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Americans Struggle to Save for Retirement After Recession Skip to content

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Housing Bust Still Casts Shadow Over Retirement Security

Toll is especially severe for Hispanics, research finds

foreclosure sign in front of a house

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En español | The Great Recession left a lasting burden on Americans struggling to save for retirement, and the toll has been especially severe for Hispanics, according to an analysis of financial trends over the past decade.

Some 48 percent of white Americans are at risk of being unable to maintain their standard of living in retirement; this is also true of 54 percent of African Americans and 61 percent of Hispanics, according to a compilation of the most recent available financial data by the Center for Retirement Research at Boston College.

Hispanic families suffer more than most, the researchers found, mostly because the housing bust that accompanied the recession hit hardest in the places where they tend to live.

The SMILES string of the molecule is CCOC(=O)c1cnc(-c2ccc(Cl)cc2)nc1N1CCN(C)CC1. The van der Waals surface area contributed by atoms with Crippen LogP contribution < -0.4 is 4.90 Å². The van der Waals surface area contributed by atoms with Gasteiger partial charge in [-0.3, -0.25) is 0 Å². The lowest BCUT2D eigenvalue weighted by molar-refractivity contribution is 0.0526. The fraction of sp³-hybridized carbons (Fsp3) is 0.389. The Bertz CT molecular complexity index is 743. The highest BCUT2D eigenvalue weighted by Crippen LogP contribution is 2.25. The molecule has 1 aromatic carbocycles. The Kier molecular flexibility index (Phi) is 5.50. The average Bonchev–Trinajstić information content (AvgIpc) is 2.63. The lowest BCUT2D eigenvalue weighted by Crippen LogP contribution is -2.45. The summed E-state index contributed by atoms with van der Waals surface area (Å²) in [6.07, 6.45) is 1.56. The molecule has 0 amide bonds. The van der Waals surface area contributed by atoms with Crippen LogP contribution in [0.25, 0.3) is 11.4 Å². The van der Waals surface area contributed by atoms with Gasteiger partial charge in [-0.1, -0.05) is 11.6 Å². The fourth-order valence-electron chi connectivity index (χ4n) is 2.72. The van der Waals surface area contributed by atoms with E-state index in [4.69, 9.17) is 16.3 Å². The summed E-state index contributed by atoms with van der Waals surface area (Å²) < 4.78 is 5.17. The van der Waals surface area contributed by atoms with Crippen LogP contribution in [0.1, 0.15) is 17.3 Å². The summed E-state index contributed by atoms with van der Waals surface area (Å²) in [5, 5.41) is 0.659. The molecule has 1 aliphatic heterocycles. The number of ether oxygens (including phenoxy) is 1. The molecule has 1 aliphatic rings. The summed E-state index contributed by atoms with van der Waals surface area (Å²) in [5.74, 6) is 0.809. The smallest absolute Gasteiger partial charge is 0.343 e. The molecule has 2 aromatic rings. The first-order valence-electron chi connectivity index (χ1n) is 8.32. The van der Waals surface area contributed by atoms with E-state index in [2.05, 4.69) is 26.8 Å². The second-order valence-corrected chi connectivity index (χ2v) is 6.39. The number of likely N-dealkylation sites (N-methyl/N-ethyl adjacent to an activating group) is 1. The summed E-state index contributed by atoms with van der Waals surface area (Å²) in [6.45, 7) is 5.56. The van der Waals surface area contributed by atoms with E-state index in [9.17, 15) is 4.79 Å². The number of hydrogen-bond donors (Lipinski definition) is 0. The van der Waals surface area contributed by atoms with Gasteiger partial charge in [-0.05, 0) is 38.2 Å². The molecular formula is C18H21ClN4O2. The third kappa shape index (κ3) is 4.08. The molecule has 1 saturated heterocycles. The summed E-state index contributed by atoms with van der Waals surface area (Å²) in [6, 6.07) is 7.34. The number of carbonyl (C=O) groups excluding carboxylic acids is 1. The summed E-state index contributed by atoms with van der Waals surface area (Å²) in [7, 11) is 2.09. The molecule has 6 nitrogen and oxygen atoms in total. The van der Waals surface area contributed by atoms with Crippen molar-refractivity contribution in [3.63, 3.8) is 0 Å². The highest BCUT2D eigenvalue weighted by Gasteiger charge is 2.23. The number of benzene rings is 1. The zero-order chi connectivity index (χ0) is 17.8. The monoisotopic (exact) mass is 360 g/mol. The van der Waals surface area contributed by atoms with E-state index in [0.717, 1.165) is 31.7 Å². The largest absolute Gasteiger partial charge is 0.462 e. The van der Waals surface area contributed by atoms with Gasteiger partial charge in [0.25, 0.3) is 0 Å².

“The reason for the serious hit to Hispanics’ home equity is that the housing downturn had a distinct geographic pattern, with Nevada, Florida, Arizona and California experiencing the sharpest declines,” the researchers explain. “Overall, about 40 percent of all Hispanic households in the country resided in the hardest-hit states. In contrast, only 20 percent of white and black households lived in the hardest-hit states.”

The big income gaps that divide racial and ethnic groups during their working lives may narrow in retirement, partly because Social Security is a “progressive” system that gives a boost in benefits to those of lower income. Thus, many black and Hispanic Americans have an easier time maintaining their standard of living after leaving the workforce because it was a lower standard all along.

“Nothing could compensate, however, for the severe loss of housing wealth experienced by Hispanic households living in states hard hit by the bursting of the housing bubble,” the authors state. “As a result, they face a much greater chance of being unable to maintain even their lower levels of preretirement income in retirement.” 

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